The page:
Isn’t it amazing, my friend asks, how the White House successfully spun the war in Iraq to win the support of the majority of Americans?
No, I am not surprised at all, I respond. Americans are malleable, like Silly Putty. Any society that can be convinced that $150 sneakers are the key to status is easily swayed by the power of suggestion. Repeat a notion often enough on television, and Americans will buy it. Or buy into it. Or kill someone to get it.
The administration has proved beyond a doubt that as long as there’s a leering bogeyman, you can even alter the pitch in mid-campaign. First it was Saddam’s weapons of mass destruction. When the United Nations didn’t buy that, it became — voilà — liberation of the Iraqis.
Of course, the United Nations never debated the latter question, and neither did we Americans. It was a classic bait-and-switch made possible by the steamrolling of opposition wherever it appeared. Complicit in the effort were the putative “opposition” on Capitol Hill and the mainstream media, which were either too timid to ask competent questions or too bloodthirsty (for Yankee vengeance and huge ratings) to want to.
Now that he’s conquered Iraq, our esteemed leader has launched a campaign for a cause as nonsensical as invading far-flung Third World countries. His remedy for the loss of 2 million U.S. jobs since he took his oath is to eliminate the tax on dividend earnings.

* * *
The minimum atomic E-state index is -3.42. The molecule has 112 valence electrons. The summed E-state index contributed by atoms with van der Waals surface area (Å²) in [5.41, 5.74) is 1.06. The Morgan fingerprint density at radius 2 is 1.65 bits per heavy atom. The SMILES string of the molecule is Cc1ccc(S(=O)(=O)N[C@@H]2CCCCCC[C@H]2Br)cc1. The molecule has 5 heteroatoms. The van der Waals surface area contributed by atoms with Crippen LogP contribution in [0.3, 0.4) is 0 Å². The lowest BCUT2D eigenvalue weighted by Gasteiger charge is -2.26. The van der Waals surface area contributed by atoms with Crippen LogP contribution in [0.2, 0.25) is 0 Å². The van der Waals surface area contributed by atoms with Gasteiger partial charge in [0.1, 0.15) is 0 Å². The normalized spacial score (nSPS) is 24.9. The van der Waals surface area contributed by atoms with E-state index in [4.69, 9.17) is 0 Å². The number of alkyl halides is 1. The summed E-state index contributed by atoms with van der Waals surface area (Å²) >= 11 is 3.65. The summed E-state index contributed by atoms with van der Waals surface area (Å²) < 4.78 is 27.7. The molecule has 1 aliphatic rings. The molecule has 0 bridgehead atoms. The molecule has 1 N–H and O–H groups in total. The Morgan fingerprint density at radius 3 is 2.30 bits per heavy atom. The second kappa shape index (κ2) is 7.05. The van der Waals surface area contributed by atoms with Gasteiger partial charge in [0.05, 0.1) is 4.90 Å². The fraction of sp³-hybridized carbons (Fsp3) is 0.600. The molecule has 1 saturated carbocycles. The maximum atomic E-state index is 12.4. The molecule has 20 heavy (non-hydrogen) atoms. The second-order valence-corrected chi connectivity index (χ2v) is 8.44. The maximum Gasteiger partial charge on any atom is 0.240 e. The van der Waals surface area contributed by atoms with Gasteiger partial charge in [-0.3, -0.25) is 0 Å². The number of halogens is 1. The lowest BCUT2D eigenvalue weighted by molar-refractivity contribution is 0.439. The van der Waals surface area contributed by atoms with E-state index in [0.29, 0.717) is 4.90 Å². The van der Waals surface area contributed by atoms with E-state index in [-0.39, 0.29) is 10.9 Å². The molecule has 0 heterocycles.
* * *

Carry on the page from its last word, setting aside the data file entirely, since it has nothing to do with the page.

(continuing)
Last week, he mobilized his monosyllabic juggernaut and invaded the great state of Ohio, whose dyed-in-the-wool conservative Republican U.S. Senator, George Voinovich, has demonstrated the temerity to derail Bush’s tax giveaway. Voinovich and Maine’s GOP Sen. Olympia Snowe are the bogeymen du jour, because they joined Senate Democrats in limiting Bush’s $726 billion subsidy for Wall Street investors to a paltry $350 billion.
Displaying his trademark eloquence, the Liberator of Baghdad told a flag-waving gallery in Ohio that a $350 billion cut was “itty bitty.”
The attempt at fiscal responsibility has earned these two Republicans the wrath of Dubya, whose braying sycophantic allies bought a six-figure TV ad campaign attacking Voinovich and Snowe. The message was ever so subtle, clumsily issued under the brand name “Operation Iraqi Freedom.”
“At home, President Bush has proposed bold job-creating tax cuts to boost the economy,” the ads say. “But some so-called Republicans like [Voinovich or Snowe] stand in the way.”